GP practices can avoid thousands of appointments and phone calls every year by allowing patients to access to their own records electronically, researchers claim.
A practice with 10,000 patients could save 4747 appointments and 8020 telephone calls annually because these patients can get answers to their questions themselves instead of having to contact their surgeries, researchers found after extrapolating results from a study of online record access at two practices.
Some 229 patients at GP practices in Glossop, Derbyshire and in Hyde, Greater Manchester were surveyed to work out whether accessing their electronic records had increased or decreased their use of the practice over the previous year.
Results showed that 135 Hyde patients had made 255 fewer phone calls overall and needed 212 fewer appointments with doctors, nurses or healthcare assistants. At Glossop the figures for 94 patients were 325 fewer phone calls and 110 fewer appointments.
Savings per patient per year at these two surgeries were £44.39 and £29.08 respectively, said the researchers, led by medical student Caroline Fitton from St George’s Hospital in London.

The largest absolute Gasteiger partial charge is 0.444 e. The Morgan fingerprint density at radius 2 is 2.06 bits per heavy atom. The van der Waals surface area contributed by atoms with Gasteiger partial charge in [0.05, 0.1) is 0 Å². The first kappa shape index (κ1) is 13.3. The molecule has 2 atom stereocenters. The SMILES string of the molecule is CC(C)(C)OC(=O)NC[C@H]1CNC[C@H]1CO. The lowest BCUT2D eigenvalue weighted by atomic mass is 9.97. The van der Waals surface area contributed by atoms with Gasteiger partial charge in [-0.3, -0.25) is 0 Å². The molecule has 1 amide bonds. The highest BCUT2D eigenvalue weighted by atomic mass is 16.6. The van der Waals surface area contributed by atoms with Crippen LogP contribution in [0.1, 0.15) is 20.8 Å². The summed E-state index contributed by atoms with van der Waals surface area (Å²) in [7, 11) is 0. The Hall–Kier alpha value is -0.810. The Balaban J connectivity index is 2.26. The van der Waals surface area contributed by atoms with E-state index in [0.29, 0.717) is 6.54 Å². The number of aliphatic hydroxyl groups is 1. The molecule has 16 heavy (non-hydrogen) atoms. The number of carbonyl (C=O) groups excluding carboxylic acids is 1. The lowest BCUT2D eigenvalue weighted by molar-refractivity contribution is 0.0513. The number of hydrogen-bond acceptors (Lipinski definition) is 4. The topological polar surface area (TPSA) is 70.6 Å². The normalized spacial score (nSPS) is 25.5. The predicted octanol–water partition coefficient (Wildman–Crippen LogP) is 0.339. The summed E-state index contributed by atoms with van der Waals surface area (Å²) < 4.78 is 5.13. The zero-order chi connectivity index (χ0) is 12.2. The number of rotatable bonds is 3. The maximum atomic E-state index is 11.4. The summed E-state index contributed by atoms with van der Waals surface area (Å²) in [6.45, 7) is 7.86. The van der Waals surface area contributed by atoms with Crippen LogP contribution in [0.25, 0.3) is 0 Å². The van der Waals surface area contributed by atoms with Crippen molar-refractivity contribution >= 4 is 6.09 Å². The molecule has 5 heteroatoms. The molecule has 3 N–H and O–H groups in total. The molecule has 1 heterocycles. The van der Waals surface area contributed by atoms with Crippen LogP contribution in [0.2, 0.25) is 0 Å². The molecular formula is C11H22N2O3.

Certain studies from other countries, including the United States and Finland, have previously highlighted costs savings through giving patients access to their primary care records, the researchers said.
‘The effects in our study are likely to be the result of people doing things for themselves, typical of online experience,’ said the researchers in their paper, published in the London Journal of Primary Care. ‘Patients can find out more about their care and make some decisions without contacting the practice.’
They added: ‘We suggest that the time is right for a full-scale study of record access within general practice, including benefits and costs to both patients and practices, using objective measures rather than self-reported data.’
The researchers caution, however, that the Hyde and Glossop practices have particulary enthusiastic electronic record users, and that patients in affluent areas may be more likely to embrace a record access system than those in more deprived areas.
Ministers have said that patients will not be able to read any retrospective information from their GP records when they are allowed to access them online next year after the RCGP argued that the risks of patients seeing unsuitable information would pile work on practices to check all retrospective records.